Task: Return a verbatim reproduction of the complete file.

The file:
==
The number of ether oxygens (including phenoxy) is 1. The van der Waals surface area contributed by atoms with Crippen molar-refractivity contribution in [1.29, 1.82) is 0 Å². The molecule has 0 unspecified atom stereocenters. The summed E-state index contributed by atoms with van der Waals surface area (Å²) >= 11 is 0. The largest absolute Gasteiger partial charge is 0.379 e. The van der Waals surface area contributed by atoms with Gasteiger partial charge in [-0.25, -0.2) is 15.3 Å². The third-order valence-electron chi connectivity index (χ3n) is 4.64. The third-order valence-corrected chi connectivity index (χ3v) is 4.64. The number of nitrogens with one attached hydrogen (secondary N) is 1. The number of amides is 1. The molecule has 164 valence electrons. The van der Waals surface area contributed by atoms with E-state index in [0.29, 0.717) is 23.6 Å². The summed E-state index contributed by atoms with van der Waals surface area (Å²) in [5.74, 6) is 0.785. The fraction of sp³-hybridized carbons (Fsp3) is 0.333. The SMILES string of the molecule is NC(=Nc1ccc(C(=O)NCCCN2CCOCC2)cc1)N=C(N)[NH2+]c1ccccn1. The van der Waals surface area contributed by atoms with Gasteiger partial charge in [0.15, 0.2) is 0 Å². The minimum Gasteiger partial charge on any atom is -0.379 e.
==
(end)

The number of ether oxygens (including phenoxy) is 1. The van der Waals surface area contributed by atoms with Crippen molar-refractivity contribution in [1.29, 1.82) is 0 Å². The molecule has 0 unspecified atom stereocenters. The summed E-state index contributed by atoms with van der Waals surface area (Å²) >= 11 is 0. The largest absolute Gasteiger partial charge is 0.379 e. The van der Waals surface area contributed by atoms with Gasteiger partial charge in [-0.25, -0.2) is 15.3 Å². The third-order valence-electron chi connectivity index (χ3n) is 4.64. The third-order valence-corrected chi connectivity index (χ3v) is 4.64. The number of nitrogens with one attached hydrogen (secondary N) is 1. The number of amides is 1. The molecule has 164 valence electrons. The van der Waals surface area contributed by atoms with E-state index in [0.29, 0.717) is 23.6 Å². The summed E-state index contributed by atoms with van der Waals surface area (Å²) in [5.74, 6) is 0.785. The fraction of sp³-hybridized carbons (Fsp3) is 0.333. The SMILES string of the molecule is NC(=Nc1ccc(C(=O)NCCCN2CCOCC2)cc1)N=C(N)[NH2+]c1ccccn1. The van der Waals surface area contributed by atoms with Gasteiger partial charge in [0.15, 0.2) is 0 Å². The minimum Gasteiger partial charge on any atom is -0.379 e.